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Holtville Water-treatment plant project delayed
Holtville Council Update

Holtville Water-Plant Project Delayed as Council Approves Changes

HOLTVILLE — The Holtville City Council on March 9 voted unanimously to make changes to plans to upgrade the city’s water-treatment plant.

The vote means the project’s design and construction elements will proceed separately with design occurring first.

For most projects the city hires a designer and a contractor for construction to work on parallel tracks in order to expedite completion, explained Nick Wells, Holtville city manager.   

The separation was made to comply with guidelines set by the state as a condition of its funding for the project, he noted.

The Holt Group has the contract for the design and the bid for the construction was to go out while the design was still being finalized. But the state is now requiring design to be completed before construction bids can be sought. 

Holtville originally applied for a state grant in 2016 and won approval in September for $4.1 million. Water-plant improvements include a shade structure over the clarifier/filter unit, pipeline rerouting between reservoirs and the replacement of emergency power generators.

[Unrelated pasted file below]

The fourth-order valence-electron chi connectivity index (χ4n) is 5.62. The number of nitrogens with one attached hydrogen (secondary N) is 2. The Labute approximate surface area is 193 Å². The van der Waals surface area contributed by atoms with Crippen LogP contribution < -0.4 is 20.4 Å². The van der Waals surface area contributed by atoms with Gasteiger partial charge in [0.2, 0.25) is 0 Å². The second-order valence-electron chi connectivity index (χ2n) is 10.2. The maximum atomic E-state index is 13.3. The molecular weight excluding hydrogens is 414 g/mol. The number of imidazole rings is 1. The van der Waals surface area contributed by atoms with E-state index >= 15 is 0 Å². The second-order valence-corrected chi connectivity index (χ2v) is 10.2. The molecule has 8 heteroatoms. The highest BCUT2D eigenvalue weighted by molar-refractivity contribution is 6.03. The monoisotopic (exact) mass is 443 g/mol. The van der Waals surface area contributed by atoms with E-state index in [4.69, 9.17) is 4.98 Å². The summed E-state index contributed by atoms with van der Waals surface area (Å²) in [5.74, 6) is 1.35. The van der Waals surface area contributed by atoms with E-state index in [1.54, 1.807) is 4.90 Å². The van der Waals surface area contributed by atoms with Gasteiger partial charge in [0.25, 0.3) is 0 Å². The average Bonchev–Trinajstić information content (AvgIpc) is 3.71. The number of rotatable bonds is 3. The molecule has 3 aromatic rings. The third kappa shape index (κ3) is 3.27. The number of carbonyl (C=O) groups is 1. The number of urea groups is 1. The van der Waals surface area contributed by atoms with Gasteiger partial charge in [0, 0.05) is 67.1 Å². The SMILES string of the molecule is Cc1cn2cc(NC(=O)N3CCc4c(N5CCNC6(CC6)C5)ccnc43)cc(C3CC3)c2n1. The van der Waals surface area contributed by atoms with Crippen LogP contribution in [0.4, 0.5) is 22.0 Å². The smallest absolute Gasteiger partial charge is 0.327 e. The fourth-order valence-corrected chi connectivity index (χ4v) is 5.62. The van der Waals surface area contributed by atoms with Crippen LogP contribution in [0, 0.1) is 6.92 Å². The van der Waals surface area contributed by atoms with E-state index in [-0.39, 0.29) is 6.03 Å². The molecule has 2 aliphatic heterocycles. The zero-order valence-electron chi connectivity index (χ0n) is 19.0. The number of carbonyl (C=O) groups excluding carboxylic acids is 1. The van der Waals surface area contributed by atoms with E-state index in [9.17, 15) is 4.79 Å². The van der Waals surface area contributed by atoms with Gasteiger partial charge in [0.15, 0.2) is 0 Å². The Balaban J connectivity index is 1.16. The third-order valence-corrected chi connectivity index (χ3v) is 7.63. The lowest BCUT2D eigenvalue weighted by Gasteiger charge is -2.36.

The change will affect the project timeline, Wells added.

“It will now take 160 days to complete the fully-designed process and once finished we can put out requests for proposal” for construction, he said.

Any cost changes would be funded through the state grant, Wells said.

The city was ready to put the project out to bid when the State Water Resources Control Board requested the change, Wells explained.

“We were ready to go out to bid (for construction contractor) but at the 11th hour (Dec. 2019) they (Control Board) halted the project because they insisted on converting to a fully-designed project separate from the construction process,” he said.

The work is needed to meet the Control Board’s requirements to control trihalomethanes formed as a by-product when chlorine is used to disinfect drinking water, Wells added.

Added Housing Stalled

The Melon Apartment complex had been moving forward until the beginning of the year but nothing has changed for several months, Wells noted.

“They still need to complete their finalized CEQA (California Environmental Quality Act) documents (for state compliance),” he said.

The project would include about 150 one- and two-bedroom apartments on Melon Road and West Ninth Street in the northeast corner of the parcel. But as of yet there is no estimate of when it will break ground.

Census forms Benefits All

A kiosk at Holtville City Hall will be prepared with laptops so residents can complete their Census forms throughout the month of April, the city Census Committee reported. However, the U.S. Census Bureau prohibits any city personnel from assisting completion of forms.

The committee includes Mayor Ginger Ward, City Finance Supervisor Kariza Preciado, city assistant Haley Dowsey. “We have received many kudos for the work being done by Mayor Ward, Kariza and Haley along with their committee to get Holtville fully counted,” said Wells.

This story is featured in the Mar 12, 2020 e-Edition.